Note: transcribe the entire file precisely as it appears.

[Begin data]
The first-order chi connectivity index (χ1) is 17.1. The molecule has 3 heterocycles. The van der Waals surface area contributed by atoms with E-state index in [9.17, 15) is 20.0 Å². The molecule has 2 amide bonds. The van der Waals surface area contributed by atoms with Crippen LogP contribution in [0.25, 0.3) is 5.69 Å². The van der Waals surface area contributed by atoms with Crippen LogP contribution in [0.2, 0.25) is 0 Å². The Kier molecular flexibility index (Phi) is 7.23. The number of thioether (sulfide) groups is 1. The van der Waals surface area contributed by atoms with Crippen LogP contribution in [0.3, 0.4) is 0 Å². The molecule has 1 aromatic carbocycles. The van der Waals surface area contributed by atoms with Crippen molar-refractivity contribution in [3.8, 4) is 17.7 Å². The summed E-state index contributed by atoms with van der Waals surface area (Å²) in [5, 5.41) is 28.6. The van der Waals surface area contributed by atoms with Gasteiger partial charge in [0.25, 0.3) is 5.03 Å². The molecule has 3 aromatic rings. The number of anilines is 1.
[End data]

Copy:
The first-order chi connectivity index (χ1) is 17.1. The molecule has 3 heterocycles. The van der Waals surface area contributed by atoms with E-state index in [9.17, 15) is 20.0 Å². The molecule has 2 amide bonds. The van der Waals surface area contributed by atoms with Crippen LogP contribution in [0.25, 0.3) is 5.69 Å². The van der Waals surface area contributed by atoms with Crippen LogP contribution in [0.2, 0.25) is 0 Å². The Kier molecular flexibility index (Phi) is 7.23. The number of thioether (sulfide) groups is 1. The van der Waals surface area contributed by atoms with Crippen LogP contribution in [0.3, 0.4) is 0 Å². The molecule has 1 aromatic carbocycles. The van der Waals surface area contributed by atoms with Crippen molar-refractivity contribution in [3.8, 4) is 17.7 Å². The summed E-state index contributed by atoms with van der Waals surface area (Å²) in [5, 5.41) is 28.6. The van der Waals surface area contributed by atoms with Gasteiger partial charge in [0.25, 0.3) is 5.03 Å². The molecule has 3 aromatic rings. The number of anilines is 1.